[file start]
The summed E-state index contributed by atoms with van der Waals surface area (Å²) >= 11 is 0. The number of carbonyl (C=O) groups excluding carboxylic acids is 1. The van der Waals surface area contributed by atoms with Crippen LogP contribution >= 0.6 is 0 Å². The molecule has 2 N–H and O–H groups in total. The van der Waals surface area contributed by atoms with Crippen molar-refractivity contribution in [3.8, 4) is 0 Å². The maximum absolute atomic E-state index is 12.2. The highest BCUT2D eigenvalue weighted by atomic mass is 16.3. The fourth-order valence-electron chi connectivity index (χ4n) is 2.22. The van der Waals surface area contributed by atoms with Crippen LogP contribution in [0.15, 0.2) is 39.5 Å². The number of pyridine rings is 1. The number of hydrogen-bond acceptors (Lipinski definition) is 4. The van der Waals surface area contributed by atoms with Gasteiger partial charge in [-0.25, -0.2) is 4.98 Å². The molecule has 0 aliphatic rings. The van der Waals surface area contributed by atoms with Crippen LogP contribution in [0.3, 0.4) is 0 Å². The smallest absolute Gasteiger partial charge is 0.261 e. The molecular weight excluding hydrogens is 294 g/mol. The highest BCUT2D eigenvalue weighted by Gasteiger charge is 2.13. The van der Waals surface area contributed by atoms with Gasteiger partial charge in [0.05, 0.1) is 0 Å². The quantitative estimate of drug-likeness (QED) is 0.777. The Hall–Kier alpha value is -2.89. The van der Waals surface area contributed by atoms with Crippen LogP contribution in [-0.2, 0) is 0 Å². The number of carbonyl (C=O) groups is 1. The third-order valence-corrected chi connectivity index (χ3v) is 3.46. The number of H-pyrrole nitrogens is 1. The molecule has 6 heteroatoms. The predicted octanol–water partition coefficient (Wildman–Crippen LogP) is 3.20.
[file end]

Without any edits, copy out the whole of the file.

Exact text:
The summed E-state index contributed by atoms with van der Waals surface area (Å²) >= 11 is 0. The number of carbonyl (C=O) groups excluding carboxylic acids is 1. The van der Waals surface area contributed by atoms with Crippen LogP contribution >= 0.6 is 0 Å². The molecule has 2 N–H and O–H groups in total. The van der Waals surface area contributed by atoms with Crippen molar-refractivity contribution in [3.8, 4) is 0 Å². The maximum absolute atomic E-state index is 12.2. The highest BCUT2D eigenvalue weighted by atomic mass is 16.3. The fourth-order valence-electron chi connectivity index (χ4n) is 2.22. The van der Waals surface area contributed by atoms with Crippen LogP contribution in [0.15, 0.2) is 39.5 Å². The number of pyridine rings is 1. The number of hydrogen-bond acceptors (Lipinski definition) is 4. The van der Waals surface area contributed by atoms with Gasteiger partial charge in [-0.25, -0.2) is 4.98 Å². The molecule has 0 aliphatic rings. The van der Waals surface area contributed by atoms with Crippen LogP contribution in [0.3, 0.4) is 0 Å². The smallest absolute Gasteiger partial charge is 0.261 e. The molecular weight excluding hydrogens is 294 g/mol. The highest BCUT2D eigenvalue weighted by Gasteiger charge is 2.13. The van der Waals surface area contributed by atoms with Gasteiger partial charge in [0.05, 0.1) is 0 Å². The quantitative estimate of drug-likeness (QED) is 0.777. The Hall–Kier alpha value is -2.89. The van der Waals surface area contributed by atoms with Crippen LogP contribution in [-0.2, 0) is 0 Å². The number of carbonyl (C=O) groups is 1. The third-order valence-corrected chi connectivity index (χ3v) is 3.46. The number of H-pyrrole nitrogens is 1. The molecule has 6 heteroatoms. The predicted octanol–water partition coefficient (Wildman–Crippen LogP) is 3.20.